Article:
Tapping the Web’s Wonders
Many early-adapting businesses have struggled with how best to use the new medium. Commonly, companies fail to exploit the capacity for interactivity, offering static sites that serve as electronic versions of brochures. Successful companies, in contrast, have developed dynamic, information-rich sites that create an informal, often whimsical atmosphere that consumers enjoy searching whether they buy products or not, and that take advantage of the Internet’s unique attributes. Good Web business sites offer visitors a wealth of useful, diverting information in addition to detailed product descriptions. Virtual Vineyards, for instance, publishes a “tasting chart” that helps shoppers learn how to judge wines by intensity, sweetness, body, acidity, tannin oak, and complexity. It also provides a glossary of frequently used terms and tips on how to mix wine and food and an archive of menus, including recipes and wine choices, for a variety of holidays and special occasions.
Online booksellers are also employing innovative ways to use free information to stimulate sales. Amazon.com devotes a Web page to each book that the cyberstore sells, and many of the more popular offerings feature links to author interviews and reviews by professional critics. Another Internet bookstore, PureFiction in England, not only reprints snippets of critical reactions to its featured offerings but also publishes sample chapters and offers five-minute audio excerpts of its books on tape.
Early-adapting companies have found that too much visual sophistication can be counterproductive. Frustrated shoppers bail out of business Web sites quickly when detailed renderings of products or other images take too long to load on their computer screens. ReadMe.Doc, a computer-book retailer in Chambersburg, Pa., recently scaled back on the number of graphic images on its site because “it was taking too long for someone with a 14.4-kilobit-per-second modem to get a page up,” says president Christopher Kendall.
In a similar vein, Perry Lopez, creator of Hot Hot Hot, a hot-sauce retailer in Los Angeles, stresses the importance of easy navigation. He has tried to create a Web site where customers have to click only once from the home page to get to key information in any given category. But such an approach is a matter of personal taste; some Web users prefer pages with small amounts of information and frequent links.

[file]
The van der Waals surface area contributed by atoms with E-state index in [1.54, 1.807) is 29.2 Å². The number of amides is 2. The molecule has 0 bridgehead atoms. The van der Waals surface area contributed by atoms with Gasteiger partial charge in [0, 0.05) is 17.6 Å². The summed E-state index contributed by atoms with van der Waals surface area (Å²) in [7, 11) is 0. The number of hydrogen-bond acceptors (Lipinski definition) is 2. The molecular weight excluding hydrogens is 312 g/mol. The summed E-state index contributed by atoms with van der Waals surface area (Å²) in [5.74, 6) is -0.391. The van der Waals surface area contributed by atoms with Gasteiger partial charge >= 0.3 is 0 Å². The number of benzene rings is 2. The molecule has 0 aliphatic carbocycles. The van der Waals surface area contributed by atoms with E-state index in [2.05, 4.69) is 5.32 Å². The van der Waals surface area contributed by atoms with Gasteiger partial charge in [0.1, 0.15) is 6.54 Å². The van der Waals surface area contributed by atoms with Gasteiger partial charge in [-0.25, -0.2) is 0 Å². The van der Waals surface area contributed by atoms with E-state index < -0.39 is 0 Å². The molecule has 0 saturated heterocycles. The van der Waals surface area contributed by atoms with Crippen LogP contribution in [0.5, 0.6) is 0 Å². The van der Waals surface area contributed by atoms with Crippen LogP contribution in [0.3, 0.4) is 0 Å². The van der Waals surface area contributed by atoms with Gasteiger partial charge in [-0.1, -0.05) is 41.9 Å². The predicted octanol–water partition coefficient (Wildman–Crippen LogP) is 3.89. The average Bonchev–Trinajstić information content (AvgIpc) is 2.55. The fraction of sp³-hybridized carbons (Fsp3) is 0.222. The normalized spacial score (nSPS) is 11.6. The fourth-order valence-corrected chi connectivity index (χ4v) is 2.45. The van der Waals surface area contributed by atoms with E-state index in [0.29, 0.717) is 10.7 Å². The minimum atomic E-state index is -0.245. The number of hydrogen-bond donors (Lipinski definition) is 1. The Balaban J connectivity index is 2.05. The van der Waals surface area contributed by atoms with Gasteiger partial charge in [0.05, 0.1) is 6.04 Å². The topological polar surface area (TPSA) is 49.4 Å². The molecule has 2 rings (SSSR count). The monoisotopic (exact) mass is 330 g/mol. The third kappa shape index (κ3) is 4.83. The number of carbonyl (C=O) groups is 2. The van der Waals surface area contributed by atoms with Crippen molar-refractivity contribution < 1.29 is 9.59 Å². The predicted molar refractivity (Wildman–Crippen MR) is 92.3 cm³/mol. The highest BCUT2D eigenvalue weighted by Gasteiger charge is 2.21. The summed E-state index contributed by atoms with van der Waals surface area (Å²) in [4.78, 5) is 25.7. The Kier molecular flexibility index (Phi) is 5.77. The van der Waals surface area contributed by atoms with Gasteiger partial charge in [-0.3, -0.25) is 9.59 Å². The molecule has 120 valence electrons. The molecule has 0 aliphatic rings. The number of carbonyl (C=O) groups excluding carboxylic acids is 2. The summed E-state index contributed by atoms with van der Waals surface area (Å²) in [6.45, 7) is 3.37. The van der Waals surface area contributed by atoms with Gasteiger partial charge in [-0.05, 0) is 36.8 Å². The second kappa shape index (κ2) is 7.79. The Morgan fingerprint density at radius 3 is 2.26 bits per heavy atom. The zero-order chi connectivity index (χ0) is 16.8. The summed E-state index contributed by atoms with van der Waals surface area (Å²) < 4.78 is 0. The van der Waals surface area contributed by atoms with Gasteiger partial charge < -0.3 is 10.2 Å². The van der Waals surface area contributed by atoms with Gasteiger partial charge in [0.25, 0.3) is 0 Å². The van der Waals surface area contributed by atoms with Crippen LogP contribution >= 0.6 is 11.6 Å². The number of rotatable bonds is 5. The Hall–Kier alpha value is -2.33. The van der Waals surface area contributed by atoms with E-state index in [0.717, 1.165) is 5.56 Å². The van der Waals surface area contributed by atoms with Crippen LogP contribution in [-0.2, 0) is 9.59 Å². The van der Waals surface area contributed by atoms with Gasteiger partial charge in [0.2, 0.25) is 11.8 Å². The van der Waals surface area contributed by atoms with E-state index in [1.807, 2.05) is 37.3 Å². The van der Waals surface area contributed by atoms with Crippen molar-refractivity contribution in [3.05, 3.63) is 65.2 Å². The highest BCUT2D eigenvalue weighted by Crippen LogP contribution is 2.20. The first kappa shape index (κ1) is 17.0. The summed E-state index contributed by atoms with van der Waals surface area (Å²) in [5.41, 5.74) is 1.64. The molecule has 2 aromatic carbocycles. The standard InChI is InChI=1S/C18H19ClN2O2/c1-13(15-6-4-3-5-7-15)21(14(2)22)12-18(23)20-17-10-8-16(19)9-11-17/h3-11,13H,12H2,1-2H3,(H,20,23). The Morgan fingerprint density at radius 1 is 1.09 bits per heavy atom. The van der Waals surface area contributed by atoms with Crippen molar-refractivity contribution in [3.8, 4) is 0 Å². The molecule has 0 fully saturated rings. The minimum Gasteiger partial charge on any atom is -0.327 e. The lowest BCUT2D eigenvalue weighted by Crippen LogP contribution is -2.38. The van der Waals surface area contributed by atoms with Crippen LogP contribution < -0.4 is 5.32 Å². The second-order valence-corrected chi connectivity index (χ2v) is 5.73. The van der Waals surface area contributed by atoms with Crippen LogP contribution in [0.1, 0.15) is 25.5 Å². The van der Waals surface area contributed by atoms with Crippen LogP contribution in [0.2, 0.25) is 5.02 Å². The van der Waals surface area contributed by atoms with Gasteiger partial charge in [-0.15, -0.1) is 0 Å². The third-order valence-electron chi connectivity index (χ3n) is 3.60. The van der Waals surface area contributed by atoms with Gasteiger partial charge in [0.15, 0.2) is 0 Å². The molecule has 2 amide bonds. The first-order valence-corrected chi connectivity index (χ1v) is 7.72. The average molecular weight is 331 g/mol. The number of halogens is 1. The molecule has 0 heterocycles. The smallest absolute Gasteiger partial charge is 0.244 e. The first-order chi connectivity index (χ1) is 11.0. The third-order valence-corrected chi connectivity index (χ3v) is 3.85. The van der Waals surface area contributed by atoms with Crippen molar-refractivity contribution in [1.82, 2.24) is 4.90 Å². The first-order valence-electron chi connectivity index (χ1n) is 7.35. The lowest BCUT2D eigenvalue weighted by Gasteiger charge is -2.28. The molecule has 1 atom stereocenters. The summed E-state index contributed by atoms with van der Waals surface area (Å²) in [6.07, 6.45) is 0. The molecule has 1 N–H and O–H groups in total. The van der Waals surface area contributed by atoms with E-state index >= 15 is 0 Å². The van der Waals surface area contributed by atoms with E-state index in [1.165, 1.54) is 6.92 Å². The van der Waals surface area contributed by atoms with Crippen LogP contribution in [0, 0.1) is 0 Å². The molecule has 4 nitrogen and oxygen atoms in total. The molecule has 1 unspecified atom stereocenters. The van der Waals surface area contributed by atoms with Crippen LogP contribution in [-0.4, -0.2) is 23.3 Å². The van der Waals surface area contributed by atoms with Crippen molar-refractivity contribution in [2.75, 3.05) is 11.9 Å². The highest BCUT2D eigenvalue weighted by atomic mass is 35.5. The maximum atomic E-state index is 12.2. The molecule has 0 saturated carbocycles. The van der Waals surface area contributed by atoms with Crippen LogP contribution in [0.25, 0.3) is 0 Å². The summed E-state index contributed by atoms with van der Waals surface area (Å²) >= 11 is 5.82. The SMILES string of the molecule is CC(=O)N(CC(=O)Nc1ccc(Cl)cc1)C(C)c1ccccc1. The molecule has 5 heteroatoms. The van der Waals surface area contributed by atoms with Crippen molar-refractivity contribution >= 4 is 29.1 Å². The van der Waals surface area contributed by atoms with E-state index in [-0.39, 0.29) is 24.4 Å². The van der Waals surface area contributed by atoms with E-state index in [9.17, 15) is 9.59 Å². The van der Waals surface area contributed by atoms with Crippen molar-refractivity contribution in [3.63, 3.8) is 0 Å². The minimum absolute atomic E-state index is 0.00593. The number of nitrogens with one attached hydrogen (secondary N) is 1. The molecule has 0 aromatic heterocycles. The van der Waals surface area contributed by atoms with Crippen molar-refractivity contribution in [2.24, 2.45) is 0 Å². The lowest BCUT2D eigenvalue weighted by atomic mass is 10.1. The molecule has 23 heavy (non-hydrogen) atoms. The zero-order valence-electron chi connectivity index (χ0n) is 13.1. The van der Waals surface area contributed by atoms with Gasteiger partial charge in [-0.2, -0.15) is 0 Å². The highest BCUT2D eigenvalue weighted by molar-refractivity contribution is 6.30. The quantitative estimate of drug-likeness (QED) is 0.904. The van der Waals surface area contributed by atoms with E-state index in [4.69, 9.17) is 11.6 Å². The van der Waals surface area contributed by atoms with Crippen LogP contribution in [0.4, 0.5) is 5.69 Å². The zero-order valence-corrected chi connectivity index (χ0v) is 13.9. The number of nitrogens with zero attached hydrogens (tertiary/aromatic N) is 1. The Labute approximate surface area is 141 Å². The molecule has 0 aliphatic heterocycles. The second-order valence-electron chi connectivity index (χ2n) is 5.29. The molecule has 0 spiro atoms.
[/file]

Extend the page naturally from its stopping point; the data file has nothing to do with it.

Internet business experts caution would-be cybermarketers that good Web site design takes time. It is deceptively easy to throw together a quick-and-dirty Web page in a few hours. But a high-quality site that customers will feel comfortable visiting and revisiting requires planning and maintenance. Successful electronic merchants make detailed studies of commercial Web sites before designing or opening an electronic business. For instance, Darryl Peck says he “spent 16 hours a day checking out Web sites” before formulating a business plan for Cyberian Outpost. Similarly, the founders of Amazon.com spent a year learning the business before going online, according to Scott Lipsky, vice- president of business expansion.
Web business veterans recommend bringing in outsiders or customers to evaluate a new site before launch. AMP, one of the world’s leading manufacturers of electronic and electrical connectors, took a year to develop a Web site allowing online parts purchase. For almost six months before the site officially opened, major customers piloted the new system and offered comments on its usability, according to Robert Orendorf, project manager for AMP eMerce Internet Solutions. And Virtual Vineyards took nine months to develop a product inventory system to support the company’s Web site, accommodating more than 75 wineries and 45 specialty-food companies.